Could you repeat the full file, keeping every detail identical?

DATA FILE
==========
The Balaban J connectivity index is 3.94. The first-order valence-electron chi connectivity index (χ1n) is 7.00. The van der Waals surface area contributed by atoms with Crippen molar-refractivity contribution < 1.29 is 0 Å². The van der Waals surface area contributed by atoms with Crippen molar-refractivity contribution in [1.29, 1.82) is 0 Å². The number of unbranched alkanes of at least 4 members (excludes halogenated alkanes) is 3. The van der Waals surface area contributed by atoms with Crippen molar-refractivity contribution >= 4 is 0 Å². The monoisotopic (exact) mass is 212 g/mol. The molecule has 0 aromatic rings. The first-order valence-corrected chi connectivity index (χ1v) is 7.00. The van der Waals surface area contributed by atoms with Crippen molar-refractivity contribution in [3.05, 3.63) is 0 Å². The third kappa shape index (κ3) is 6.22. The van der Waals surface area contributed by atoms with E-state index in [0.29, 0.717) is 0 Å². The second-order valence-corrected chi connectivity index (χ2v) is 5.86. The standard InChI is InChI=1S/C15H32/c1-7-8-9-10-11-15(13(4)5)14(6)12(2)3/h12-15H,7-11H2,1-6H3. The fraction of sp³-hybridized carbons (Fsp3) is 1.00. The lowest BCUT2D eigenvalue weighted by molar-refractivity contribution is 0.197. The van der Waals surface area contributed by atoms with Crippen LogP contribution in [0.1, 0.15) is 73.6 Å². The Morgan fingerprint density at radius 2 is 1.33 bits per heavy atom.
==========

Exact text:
The Balaban J connectivity index is 3.94. The first-order valence-electron chi connectivity index (χ1n) is 7.00. The van der Waals surface area contributed by atoms with Crippen molar-refractivity contribution < 1.29 is 0 Å². The van der Waals surface area contributed by atoms with Crippen molar-refractivity contribution in [1.29, 1.82) is 0 Å². The number of unbranched alkanes of at least 4 members (excludes halogenated alkanes) is 3. The van der Waals surface area contributed by atoms with Crippen molar-refractivity contribution >= 4 is 0 Å². The monoisotopic (exact) mass is 212 g/mol. The molecule has 0 aromatic rings. The first-order valence-corrected chi connectivity index (χ1v) is 7.00. The van der Waals surface area contributed by atoms with Crippen molar-refractivity contribution in [3.05, 3.63) is 0 Å². The third kappa shape index (κ3) is 6.22. The van der Waals surface area contributed by atoms with E-state index in [0.29, 0.717) is 0 Å². The second-order valence-corrected chi connectivity index (χ2v) is 5.86. The standard InChI is InChI=1S/C15H32/c1-7-8-9-10-11-15(13(4)5)14(6)12(2)3/h12-15H,7-11H2,1-6H3. The fraction of sp³-hybridized carbons (Fsp3) is 1.00. The lowest BCUT2D eigenvalue weighted by molar-refractivity contribution is 0.197. The van der Waals surface area contributed by atoms with Crippen LogP contribution in [0.1, 0.15) is 73.6 Å². The Morgan fingerprint density at radius 2 is 1.33 bits per heavy atom.